Many state and local governments reserve the authority to seize and condemn private property for projects that will benefit the general public. In fact, the U.S. Constitution allows the seizure of property by governments provided the property owner receives fair compensation in exchange. However, when an entity exercises eminent domain, it is not always easy to come to an agreement about how much compensation is fair.
Eminent domain is usually reserved to make way for highways, utilities, public buildings and similar projects. One Texas city is using its authority to extend a hiking/biking trail that would connect other trails in the area. The new trail will cut through two areas of a Montessori school, and the school’s owner does not think the project is important enough for that sacrifice. While other options for the trail are available, the city claims this one is the least expensive.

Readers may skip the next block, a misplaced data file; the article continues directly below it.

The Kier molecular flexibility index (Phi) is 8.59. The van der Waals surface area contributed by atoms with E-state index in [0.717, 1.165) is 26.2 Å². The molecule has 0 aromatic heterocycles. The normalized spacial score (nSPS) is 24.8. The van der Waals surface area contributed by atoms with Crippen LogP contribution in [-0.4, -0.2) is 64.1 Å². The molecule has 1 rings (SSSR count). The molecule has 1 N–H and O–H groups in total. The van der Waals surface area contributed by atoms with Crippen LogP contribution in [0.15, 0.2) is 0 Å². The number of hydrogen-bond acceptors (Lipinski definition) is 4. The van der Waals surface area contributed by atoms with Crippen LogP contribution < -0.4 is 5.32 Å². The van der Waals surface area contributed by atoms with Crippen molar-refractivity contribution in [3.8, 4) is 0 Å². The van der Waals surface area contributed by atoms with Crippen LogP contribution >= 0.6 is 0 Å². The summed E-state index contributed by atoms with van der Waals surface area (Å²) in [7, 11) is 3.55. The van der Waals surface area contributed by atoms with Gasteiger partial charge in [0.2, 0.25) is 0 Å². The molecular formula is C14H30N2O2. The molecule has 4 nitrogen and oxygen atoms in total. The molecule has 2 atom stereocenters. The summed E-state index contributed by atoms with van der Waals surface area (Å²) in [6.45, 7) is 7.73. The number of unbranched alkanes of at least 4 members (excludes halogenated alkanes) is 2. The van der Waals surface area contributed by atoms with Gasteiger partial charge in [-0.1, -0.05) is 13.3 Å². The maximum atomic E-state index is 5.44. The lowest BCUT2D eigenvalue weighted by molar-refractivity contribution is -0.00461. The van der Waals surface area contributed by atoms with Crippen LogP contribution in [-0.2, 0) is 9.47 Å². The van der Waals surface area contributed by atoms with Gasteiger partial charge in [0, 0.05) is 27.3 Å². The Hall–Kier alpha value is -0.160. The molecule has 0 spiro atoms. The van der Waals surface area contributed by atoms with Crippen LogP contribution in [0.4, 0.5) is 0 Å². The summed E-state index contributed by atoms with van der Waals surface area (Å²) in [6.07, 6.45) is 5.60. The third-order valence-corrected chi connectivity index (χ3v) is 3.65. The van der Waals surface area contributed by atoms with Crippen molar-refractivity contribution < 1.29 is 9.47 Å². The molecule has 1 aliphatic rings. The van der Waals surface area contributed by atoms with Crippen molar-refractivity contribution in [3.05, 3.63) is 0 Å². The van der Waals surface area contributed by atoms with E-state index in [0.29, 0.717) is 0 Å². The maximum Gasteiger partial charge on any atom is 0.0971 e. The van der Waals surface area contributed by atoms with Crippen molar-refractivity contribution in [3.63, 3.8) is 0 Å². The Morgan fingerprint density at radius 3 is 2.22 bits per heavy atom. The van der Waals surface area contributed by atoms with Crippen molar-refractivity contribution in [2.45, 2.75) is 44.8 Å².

Property owner disagrees
The owner of the school says she has plans for every section of the property, such as parking and additional classroom space. She claims the easement through her property would prevent these expansions and create a safety hazard for her preschool students. She feels her only alternative would be to close her business, which will cost her about $2 million.
Apparently, both parties have tried to negotiate, and the school owner rejected several generous offers from the city on principle. The property owner has gathered signatures on a petition asking for a vote on the matter. This move would add hundreds of thousands more to an already high price tag for the city, resulting in the project costing even more than the other two options.